Researchers at the Institute of Food Research and the University of Leeds have uncovered a mechanism our bodies use to fight off invading bacteria like Salmonella. It may also help to maintain the balance of good bacteria in our gut.
The lining of our gut is a battleground where we have to constantly fight to keep invading disease-causing bacteria out, whilst keeping under control the populations of beneficial bacteria. One line of defence our bodies use are antimicrobial proteins (AMPs) that kill off bacteria. This new study, published in the journal PLOS ONE, describes some of the first evidence for a mechanism of how we detect and activate these defences.
AMPs are kept locked up safely in granules in specialist Paneth cells, found in crypts in the lining of our gut. Paneth cells are fast acting and release the AMPs quickly, but until now we haven’t had a handle on exactly how they are triggered.
The gut lining, being a key barrier between us and the outside world, plays a major role in our immune system, and the gut lining contains populations of immune cells. The researchers at the IFR investigated whether a certain class of lymphocyte cells, called iIELs, were involved. iIELs are the closest populations of immune cells to the gut lining itself, and so are best placed to initiate a response to potentially harmful microbes. iIELs are found in almost all mammals, and their absence results in increased susceptible to infection. But how this happens wasn’t known.
Dr Isabelle Hautefort
The researchers, funded by the Biotechnology and Biological Sciences Research Council and The Wellcome Trust, compared AMP expression in normal mice and in mice lacking iIELs. This identified one particular AMP, angiogenin 4 (Ang 4). They tested Ang 4 under conditions mimicking that in the gut and it effectively kills Salmonella, by disrupting the bacterial cell membranes.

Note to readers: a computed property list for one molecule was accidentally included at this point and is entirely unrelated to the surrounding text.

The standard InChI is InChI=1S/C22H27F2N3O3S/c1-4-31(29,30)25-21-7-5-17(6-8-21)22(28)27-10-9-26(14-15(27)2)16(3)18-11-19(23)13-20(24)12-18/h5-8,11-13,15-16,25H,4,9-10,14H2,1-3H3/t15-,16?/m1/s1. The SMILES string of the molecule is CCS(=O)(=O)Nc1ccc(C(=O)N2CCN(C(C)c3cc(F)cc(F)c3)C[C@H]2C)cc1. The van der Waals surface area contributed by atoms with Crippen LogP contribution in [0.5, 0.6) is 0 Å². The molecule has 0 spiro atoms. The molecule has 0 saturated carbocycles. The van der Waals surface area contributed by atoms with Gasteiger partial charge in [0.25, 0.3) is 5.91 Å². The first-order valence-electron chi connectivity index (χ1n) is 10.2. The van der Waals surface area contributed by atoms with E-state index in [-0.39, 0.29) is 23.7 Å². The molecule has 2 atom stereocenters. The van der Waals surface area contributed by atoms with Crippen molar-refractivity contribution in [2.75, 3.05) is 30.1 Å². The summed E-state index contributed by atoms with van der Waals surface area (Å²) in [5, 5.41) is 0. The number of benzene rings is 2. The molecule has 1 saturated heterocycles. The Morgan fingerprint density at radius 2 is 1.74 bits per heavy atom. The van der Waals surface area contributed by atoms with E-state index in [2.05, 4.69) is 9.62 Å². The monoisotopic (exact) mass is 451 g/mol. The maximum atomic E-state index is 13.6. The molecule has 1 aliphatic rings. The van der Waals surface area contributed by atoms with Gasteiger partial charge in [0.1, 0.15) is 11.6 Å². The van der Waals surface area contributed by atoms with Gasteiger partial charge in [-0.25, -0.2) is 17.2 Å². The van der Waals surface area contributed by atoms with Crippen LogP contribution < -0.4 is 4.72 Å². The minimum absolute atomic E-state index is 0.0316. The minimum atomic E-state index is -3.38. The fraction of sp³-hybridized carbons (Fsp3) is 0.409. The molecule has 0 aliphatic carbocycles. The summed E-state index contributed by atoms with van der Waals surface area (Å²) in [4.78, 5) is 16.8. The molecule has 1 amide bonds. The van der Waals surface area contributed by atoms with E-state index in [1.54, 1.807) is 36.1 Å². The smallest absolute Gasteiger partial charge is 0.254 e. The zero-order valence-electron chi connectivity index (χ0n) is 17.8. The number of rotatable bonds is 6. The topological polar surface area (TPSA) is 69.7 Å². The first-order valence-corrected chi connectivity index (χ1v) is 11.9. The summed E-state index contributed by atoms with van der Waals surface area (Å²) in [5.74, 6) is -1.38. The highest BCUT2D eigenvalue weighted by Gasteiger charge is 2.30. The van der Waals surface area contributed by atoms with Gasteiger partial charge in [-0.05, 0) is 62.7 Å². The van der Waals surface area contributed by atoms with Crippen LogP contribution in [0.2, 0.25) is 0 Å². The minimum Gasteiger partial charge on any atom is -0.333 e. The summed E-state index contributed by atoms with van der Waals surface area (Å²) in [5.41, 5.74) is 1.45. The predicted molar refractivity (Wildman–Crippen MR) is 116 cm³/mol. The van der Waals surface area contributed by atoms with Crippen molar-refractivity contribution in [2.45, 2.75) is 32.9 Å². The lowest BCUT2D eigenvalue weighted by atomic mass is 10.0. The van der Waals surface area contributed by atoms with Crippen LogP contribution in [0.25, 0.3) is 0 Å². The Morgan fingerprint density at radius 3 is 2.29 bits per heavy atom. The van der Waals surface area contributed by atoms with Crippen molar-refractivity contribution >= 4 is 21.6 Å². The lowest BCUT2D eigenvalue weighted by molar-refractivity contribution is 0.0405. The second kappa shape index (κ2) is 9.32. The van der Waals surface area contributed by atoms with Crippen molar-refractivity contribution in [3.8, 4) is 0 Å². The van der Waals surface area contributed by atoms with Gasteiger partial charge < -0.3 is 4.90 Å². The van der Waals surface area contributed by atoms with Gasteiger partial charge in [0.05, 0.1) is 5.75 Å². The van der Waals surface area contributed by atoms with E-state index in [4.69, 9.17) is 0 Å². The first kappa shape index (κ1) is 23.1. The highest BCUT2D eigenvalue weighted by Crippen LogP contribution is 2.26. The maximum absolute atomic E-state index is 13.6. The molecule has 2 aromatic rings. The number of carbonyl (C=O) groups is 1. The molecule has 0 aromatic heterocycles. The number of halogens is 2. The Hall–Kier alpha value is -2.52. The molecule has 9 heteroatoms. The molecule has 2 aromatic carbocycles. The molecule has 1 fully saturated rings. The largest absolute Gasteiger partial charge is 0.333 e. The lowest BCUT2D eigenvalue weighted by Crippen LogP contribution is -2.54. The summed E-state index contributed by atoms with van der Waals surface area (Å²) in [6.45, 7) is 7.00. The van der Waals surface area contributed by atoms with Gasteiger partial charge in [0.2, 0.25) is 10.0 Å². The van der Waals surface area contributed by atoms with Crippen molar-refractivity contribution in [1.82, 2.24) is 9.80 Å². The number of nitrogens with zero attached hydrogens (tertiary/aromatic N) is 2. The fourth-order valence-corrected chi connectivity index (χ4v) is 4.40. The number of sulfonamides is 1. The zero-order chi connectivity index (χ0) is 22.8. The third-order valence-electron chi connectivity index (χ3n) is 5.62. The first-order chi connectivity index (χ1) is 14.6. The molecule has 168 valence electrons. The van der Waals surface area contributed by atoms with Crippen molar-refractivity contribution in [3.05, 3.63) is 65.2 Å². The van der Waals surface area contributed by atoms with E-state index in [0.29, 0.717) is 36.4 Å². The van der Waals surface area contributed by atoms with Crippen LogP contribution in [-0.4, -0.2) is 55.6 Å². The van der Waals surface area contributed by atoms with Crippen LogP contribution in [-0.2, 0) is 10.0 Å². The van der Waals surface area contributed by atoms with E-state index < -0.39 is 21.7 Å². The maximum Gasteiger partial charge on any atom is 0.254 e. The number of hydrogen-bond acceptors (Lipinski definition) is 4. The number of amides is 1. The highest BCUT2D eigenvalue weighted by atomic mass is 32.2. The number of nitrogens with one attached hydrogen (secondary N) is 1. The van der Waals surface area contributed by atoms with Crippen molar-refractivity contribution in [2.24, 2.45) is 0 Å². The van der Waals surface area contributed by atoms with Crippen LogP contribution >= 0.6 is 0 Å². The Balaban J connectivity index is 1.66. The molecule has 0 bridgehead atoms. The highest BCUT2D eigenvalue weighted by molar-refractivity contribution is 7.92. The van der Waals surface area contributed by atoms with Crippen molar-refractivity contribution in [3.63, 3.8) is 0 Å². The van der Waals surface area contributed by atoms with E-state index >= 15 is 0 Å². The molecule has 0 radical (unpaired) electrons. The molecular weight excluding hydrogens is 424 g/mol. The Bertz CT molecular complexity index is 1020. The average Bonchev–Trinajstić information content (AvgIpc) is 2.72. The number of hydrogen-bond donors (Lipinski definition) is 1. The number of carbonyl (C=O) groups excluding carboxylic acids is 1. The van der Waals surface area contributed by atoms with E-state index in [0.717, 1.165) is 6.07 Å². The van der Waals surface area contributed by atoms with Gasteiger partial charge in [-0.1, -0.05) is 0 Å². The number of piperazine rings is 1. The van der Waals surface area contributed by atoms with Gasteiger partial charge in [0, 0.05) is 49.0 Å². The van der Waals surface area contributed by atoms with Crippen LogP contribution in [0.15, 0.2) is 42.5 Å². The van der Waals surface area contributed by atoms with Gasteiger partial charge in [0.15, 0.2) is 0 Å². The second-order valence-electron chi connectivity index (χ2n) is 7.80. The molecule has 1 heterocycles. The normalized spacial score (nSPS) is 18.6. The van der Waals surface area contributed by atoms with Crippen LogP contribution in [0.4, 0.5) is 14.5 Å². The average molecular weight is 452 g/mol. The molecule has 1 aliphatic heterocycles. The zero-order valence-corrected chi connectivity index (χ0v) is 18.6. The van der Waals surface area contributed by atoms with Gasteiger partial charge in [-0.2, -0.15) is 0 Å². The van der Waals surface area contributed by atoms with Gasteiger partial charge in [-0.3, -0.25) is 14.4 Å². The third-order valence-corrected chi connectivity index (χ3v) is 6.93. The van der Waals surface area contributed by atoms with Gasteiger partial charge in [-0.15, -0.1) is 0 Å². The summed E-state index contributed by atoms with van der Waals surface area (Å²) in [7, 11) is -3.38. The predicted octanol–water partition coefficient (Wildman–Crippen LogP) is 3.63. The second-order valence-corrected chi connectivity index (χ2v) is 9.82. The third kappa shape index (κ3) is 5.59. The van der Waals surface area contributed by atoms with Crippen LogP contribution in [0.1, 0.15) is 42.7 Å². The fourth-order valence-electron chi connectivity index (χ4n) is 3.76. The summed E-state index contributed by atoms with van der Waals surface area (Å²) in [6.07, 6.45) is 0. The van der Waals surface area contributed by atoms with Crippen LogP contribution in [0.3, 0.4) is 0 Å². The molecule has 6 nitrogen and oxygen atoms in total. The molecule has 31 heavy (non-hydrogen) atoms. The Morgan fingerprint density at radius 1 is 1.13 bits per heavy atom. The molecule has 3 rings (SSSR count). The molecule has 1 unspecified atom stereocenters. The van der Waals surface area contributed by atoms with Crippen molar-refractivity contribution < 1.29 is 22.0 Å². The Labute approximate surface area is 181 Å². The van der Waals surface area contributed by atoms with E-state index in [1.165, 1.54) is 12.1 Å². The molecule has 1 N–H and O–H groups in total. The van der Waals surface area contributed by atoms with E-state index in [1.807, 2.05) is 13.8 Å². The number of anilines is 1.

These studies were aided by developing a novel way of growing intestinal tissue and immune cells together. iIELs on their own are sufficient to trigger Ang4 production by Paneth cells, and this happens very quickly. In response to Salmonella, intestinal epithelial cells produce cell signalling molecules called cytokines of which one, IL‑23, triggers iIELs to produce another, IL-22, which in turn triggers Paneth cells to produce Ang4. Understanding this signalling pathway is a key step in understanding how our immune system communicates with epithelial cells in the intestine to protect us from invasion.
The researchers also found that this same signalling pathway is also triggered by some of the beneficial, commensal, bacteria inside of us. This may be a mechanism to keep their populations in check and maintaining the healthy balance between all of the different species. Although our bodies actively encourage the colonisation and survival of the beneficial bacteria, crossing the lining of the gut and entering the blood stream may cause other illnesses.
Intestinal Intraepithelial Lymphocyte-Enterocyte Crosstalk Regulates Production of Bactericidal Angiogenin 4 by Paneth Cells upon Microbial Challenge. PLoS ONE 8(12): e84553. doi:10.1371/journal.pone.0084553